November WTC Photo of the Month
As we move into November, this month’s post continues with the theme of memorials, by considering the WTC memorial in Dalby Forest, Yorkshire, ‘Pull Don’t Push’, unveiled on Remembrance Day in 2013.
This steel sculpture recognises the skills required by WTC members through displaying women’s physical dexterity in sawing, capturing ‘the arduous nature of the work as well as the fun’, according to the Forestry Commission.
The situation of the sculpture in an actual forest where Lumber Jills worked, embodies a direct historical connection with the wartime landscape. The sculpture, measuring five metres long by three metres high, depicts two Lumber Jills working together. The inclusion of one Lumber Jill entertaining herself by walking on the log indicates a playfulness to outdoor work. Yet, the solemn expressions on the women’s faces reflect the serious reasons behind their participation.
This memorial presents both the serious and jovial sides of forestry work in a more personal representation, revealing women’s skin as their sleeves are rolled up ready to work. The women have their hair up in bandannas, keeping it out of the way to allow them to do their work safely and efficiently.
The focus on the act of sawing is significant for two reasons. First, it shifts the audience’s attention away from the more immediate association of the WTC with felling, capturing what was involved after felling had taken place.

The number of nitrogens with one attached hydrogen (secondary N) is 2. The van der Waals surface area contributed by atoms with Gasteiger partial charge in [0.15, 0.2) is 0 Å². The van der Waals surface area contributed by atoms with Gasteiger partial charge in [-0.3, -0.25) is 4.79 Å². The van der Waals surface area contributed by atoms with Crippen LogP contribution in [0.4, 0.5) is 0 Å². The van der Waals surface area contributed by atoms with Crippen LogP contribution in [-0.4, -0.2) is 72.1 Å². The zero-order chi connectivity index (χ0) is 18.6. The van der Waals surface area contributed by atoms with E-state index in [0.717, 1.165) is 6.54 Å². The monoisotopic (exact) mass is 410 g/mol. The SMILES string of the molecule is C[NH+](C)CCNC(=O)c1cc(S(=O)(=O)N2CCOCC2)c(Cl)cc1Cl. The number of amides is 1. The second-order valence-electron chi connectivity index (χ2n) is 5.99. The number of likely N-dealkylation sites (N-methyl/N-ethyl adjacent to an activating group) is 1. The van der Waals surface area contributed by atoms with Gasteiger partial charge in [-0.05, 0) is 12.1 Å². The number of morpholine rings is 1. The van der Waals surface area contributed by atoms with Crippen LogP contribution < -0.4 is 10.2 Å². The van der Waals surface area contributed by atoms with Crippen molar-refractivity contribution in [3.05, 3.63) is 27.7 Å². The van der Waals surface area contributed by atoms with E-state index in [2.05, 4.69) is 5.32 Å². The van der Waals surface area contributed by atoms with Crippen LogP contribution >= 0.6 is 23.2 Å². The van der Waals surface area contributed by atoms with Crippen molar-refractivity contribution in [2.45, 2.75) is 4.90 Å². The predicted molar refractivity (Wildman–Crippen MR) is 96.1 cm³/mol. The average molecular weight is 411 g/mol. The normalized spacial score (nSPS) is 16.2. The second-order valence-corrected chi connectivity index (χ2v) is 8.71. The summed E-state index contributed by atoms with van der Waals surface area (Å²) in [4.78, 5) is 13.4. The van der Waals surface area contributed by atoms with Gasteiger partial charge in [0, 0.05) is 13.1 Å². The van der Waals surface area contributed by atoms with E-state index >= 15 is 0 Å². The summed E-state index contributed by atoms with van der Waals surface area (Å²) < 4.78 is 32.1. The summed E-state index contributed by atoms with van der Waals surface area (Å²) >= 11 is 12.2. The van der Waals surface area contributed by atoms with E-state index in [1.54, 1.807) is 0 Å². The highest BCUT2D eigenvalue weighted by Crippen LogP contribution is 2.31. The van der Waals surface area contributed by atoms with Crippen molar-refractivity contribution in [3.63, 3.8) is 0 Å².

The female figure is at ease in using the saw,
as she does not require the use of her other hand, alluding to her physical strength. The elevation within the memorial itself emphasises the horizontal as opposed to the vertical drama of forestry work.
Second, the shorter height of the memorial is typical of more contemporary statues which tend to present a more human perspective of war. In practice, this allows visitors to move closer to the figures themselves and develop a more personal connection with the sculpture, as evident in photographs used to publicise its unveiling.
Like the Aberfoyle memorial we considered last month, the situation of the sawing process in the forest acts as a counter-visual culture to deforestation.
Symbolically, the sawing of two logs of timber appear rather insignificant when placed against the wider forest. Indeed, the use of brown steel complements the physical forest environment to a much greater extent than the black bronze statue in Aberfoyle, which evoked a more conventional and formal memorial style.
The brown colouring parallels the bark of the trees, suggesting an integration into the forest landscape, thus masking the extent of the disturbance which timber operations could bring.
Through this memorial, women’s work is given a sense of immediacy and action, which is all the more powerful being situated in the forest landscape, where actual Lumber Jills worked.